For a strip that most people consider anti-intellectual fluff, Garfield pondered the meaning of life a lot in the early years. I think he nailed it when he said, "Life is like a Porsche. It goes too fast, but that's okay, because you can't afford it anyway."

I get what Davis was trying to do with this one, tries too hard and falls flat. The sudden change in speech is too abrupt and different, and it flies against the other five Aunt Gussie strips that ran before this one. In addition, I'm not sure what Denny's Pogo Pit is. My first thought was that it's a bar, but then again, they don't give dancing lessons at a bar. What is Denny's Pogo Pit for and why is it called that? Do people go there to read Pogo strips? Do they come to bounce on Pogo sticks? What?

You know what the problem is this time? GARFIELD ISN'T A TALKING CAT.

Sure, there are times when Jon can oddly hear his thoughts because logic has to be stretched to reach a punchline, but most of the time, Garfield can't be heard. Since he can't talk there's no irony here, and thus, no joke. Oh well.

I've never heard of bones "knitting" outside of Garfield, but he said it several times in the strip and again on the TV special "Garfield in Paradise." What does it mean when bones "knit"? The act of knitting would be very hard with bones. I can't picture it.

And of course, we can't leave without discussing these.

I first saw this sequence in the papers and I thought it was great. Many, many years later, when it became hip to read Garfield with a cynical attitude toward it, this story gained sudden popularity, because it suggested that in 1989 Garfield fell through a wormhole in his sleep and wound up in the future, where he remains to this day.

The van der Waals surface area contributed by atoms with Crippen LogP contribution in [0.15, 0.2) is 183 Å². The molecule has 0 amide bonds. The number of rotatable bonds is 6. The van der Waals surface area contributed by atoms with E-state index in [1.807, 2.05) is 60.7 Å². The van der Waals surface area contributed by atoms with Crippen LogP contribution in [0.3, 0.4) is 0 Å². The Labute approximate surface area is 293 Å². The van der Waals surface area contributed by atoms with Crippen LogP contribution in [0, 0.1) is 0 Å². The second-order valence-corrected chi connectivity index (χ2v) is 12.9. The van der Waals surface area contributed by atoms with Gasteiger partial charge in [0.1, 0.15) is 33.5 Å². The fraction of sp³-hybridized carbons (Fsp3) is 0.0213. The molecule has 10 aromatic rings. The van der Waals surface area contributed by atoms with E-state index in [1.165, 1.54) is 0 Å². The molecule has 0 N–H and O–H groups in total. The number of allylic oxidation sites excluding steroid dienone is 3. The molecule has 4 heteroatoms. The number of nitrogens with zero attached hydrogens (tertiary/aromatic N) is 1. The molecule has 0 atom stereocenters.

An entire cyber-movement centered around the belief that every Garfield strip since October 29, 1989 actually takes place in the beat-up house, and inside Garfield's imagination, while he slowly starves to death lonely and alone. Instantly, a strip that held no appeal to emos suddenly became a must-read for them.

When Jim Davis heard this rumor he laughed his head off, and said on the record the sequence was in Garfield's head, not the reality, and that's what the incoherent "imagination paragraph" was about at the end. The thing itself suggests otherwise, though. In retrospect he didn't make it clear enough what's going on. He said one Halloween for a change of pace he wanted to actually scare people, and being alone is a big part of fear.

Davis has never denied Jon eats cat meat, though.



I've gotten enough E-mails about this page that I feel I have to spell it out: this is a page that poses QUESTIONS, not one that gives ANSWERS. You have made it all too clear to me by now that Holmes and James are people, that the Pogo is a kind of punk dance and that "Lawsey" is a rustic substitute for "Lordy." That's all well and good but none of it is funny.


Don't get me wrong about Garfield. The strip may be notorious for the commercial crassness that surrounded it, but looking through the old books again, I got a surprising amount of jollies. These old chestnuts still have it, and so does the cat's brilliant TV show. After the 18,005th lasagna joke it gets irritating, sure, but there was a time when it all was fresher. If you ever disagree, it means that you are wrong.